Daniel Kahneman photoDaniel Kahneman is a Eugene Higgins Professor of Psychology, Princeton University, and Professor of Public Affairs, Woodrow Wilson School of Public and International Affairs. He was the winner of the 2002 Nobel Prize in Economic Sciences for his pioneering work integrating insights from psychological research into economic science, especially concerning human judgment and decision-making under uncertainty. Kahneman is the coauthor of several academic works, which include Heuristics and Biases: The Psychology of Intuitive JudgmentChoices, Values, and FramesJudgment under Uncertainty: Heuristics and Biases; and Well-Being: The Foundations of Hedonic Psychology. He is the author of Thinking, Fast and Slow.

Professor Kahneman was born in Tel Aviv but spent his childhood years in Paris, France, before returning to Palestine in 1946. He received his bachelor’s degree in psychology (with a minor in mathematics) from the Hebrew University in Jerusalem, and in 1954 he was drafted into the Israeli Defense Forces, serving principally in its psychology branch. In 1958, he came to the United States and earned his Ph.D. in Psychology from the University of California, Berkeley, in 1961.

Kahneman is a member of the American Academy of Arts and Sciences and the National Academy of Sciences. He is a fellow of the American Psychological Association, the American Psychological Society, the Society of Experimental Psychologists, and the Econometric Society. He has been the recipient of numerous awards, among them the Distinguished Scientific Contribution Award of the American Psychological Association, the Warren Medal of the Society of Experimental Psychologists, and Hilgard Award for Career Contributions to General Psychology, and the Award for Lifetime Contributions to Psychology from the American Psychological Association (2007).

Link to podcast-http://www.thoughtleaderforum.com/default.asp?P=909655&S=945705

Michael Mauboussin: Well, I hope you all enjoyed the lunch session. It’s my honor to introduce our final speaker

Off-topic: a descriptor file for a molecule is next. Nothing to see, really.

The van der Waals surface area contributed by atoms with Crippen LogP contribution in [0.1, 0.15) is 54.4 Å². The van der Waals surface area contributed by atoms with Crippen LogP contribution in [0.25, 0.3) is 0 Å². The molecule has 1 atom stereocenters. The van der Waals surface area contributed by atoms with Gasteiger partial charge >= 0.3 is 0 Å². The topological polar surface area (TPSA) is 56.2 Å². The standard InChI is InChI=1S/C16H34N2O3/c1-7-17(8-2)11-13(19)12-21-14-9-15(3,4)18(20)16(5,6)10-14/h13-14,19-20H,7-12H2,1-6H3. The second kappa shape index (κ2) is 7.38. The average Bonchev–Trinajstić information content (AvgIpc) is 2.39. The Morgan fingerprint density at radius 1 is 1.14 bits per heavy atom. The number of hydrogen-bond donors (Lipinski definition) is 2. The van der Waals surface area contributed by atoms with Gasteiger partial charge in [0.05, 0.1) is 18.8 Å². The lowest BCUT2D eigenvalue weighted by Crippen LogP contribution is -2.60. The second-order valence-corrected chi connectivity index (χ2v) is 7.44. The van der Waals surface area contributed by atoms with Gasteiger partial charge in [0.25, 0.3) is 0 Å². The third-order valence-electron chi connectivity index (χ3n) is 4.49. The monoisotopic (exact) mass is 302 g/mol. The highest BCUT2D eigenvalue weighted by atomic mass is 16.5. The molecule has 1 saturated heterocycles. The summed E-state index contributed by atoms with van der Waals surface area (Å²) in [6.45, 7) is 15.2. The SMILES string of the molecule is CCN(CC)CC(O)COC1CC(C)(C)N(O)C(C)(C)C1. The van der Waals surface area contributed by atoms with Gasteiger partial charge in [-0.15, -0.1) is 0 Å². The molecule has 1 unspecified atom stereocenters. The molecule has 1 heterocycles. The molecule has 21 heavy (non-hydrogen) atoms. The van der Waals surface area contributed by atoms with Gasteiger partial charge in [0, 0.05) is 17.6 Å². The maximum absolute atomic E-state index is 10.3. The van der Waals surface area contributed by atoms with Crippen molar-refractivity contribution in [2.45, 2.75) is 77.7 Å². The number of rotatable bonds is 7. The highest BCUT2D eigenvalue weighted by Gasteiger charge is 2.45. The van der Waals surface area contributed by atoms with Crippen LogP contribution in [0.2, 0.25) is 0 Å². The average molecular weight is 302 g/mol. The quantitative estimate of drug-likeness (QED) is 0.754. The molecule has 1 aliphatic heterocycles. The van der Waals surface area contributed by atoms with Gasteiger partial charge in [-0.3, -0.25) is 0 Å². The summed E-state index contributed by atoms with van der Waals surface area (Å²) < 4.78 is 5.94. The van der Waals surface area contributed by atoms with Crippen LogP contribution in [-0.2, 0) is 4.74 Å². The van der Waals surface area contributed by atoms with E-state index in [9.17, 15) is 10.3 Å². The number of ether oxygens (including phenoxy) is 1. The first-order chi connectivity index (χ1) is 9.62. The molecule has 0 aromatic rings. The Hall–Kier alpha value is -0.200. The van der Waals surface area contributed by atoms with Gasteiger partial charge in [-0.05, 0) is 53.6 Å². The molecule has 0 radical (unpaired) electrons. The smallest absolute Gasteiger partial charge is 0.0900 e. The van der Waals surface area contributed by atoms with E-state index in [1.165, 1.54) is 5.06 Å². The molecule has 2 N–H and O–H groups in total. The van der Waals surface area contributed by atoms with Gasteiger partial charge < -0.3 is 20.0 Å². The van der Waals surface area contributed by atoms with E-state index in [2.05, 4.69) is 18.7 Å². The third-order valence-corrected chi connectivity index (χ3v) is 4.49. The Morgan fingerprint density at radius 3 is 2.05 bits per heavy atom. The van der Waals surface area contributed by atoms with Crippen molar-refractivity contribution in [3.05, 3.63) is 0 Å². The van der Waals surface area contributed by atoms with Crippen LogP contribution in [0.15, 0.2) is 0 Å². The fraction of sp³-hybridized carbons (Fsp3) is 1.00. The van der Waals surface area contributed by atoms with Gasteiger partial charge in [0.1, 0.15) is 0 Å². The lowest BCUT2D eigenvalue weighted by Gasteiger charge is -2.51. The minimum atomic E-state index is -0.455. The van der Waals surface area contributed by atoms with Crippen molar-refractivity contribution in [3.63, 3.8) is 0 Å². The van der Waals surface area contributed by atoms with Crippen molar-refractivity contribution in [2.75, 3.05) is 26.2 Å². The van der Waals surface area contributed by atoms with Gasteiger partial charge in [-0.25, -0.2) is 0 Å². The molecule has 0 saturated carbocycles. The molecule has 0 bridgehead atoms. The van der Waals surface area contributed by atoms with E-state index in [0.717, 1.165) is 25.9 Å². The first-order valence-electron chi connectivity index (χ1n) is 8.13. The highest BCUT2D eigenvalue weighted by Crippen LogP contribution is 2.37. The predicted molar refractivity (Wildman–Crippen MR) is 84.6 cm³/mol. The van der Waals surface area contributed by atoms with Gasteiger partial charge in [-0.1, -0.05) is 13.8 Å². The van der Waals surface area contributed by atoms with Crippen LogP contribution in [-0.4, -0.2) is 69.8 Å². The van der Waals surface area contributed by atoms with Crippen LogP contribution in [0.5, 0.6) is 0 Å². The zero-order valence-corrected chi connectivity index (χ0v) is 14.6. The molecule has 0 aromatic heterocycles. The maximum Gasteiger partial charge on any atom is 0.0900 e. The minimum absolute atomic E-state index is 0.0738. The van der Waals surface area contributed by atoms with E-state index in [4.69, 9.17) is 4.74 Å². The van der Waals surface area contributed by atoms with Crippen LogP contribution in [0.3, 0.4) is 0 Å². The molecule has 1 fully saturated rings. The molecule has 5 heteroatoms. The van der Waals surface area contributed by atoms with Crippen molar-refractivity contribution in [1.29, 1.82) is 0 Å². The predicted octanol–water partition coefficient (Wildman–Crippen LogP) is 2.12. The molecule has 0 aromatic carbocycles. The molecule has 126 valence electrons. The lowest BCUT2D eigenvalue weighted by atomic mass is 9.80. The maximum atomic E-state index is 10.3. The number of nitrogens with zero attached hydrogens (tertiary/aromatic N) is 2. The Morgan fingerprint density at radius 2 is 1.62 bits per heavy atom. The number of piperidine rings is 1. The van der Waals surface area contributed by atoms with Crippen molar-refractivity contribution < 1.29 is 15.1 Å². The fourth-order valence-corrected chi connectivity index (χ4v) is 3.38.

of the day, Danny Kahneman. Danny is the Eugene Higgins Professor of Psychology at Princeton University and a
recipient of the 2002 Nobel Prize in Economic Sciences.
In the last couple of decades there’s been a burgeoning area of work in behavioral economics or behavioral
finance, and this whole movement can be traced directly back to the seminal work done by Professor Kahneman
and his collaborator, Amos Tversky, from the 1970s.
Kahneman and Tversky laid the groundwork for what is now known as the heuristics and biases camp, which is
essentially the study of the limits of judgment and decision-making under uncertainty. This work has been
extraordinary and has earned Professor Kahneman numerous awards and honors – too many for me to list, but
obviously the most visible of those being the Nobel Prize.
As I was writing my last book, Think Twice, I had to do a great deal of research, and what struck me as I moved
from topic to topic was that I kept running into the unbelievable contributions from Professor Kahneman. He’s truly
a towering figure in the world of psychology and certainly one of my intellectual heroes.
Professor Kahneman is the co-author of several academic works, including Heuristics and Biases and Judgment
Under Uncertainty, and he has a new book that will be out shortly called Thinking Fast and Slow, and I certainly
have pre-ordered it and I highly recommend it.
Please join me in welcoming Professor Danny Kahneman.
Professor Daniel Kahneman: Thank you. Well, there is a growing agreement, I think, and it’s been very clear in
the talks today, that we don’t understand the world very well. Nassim Taleb, who’s been mentioned a lot and is one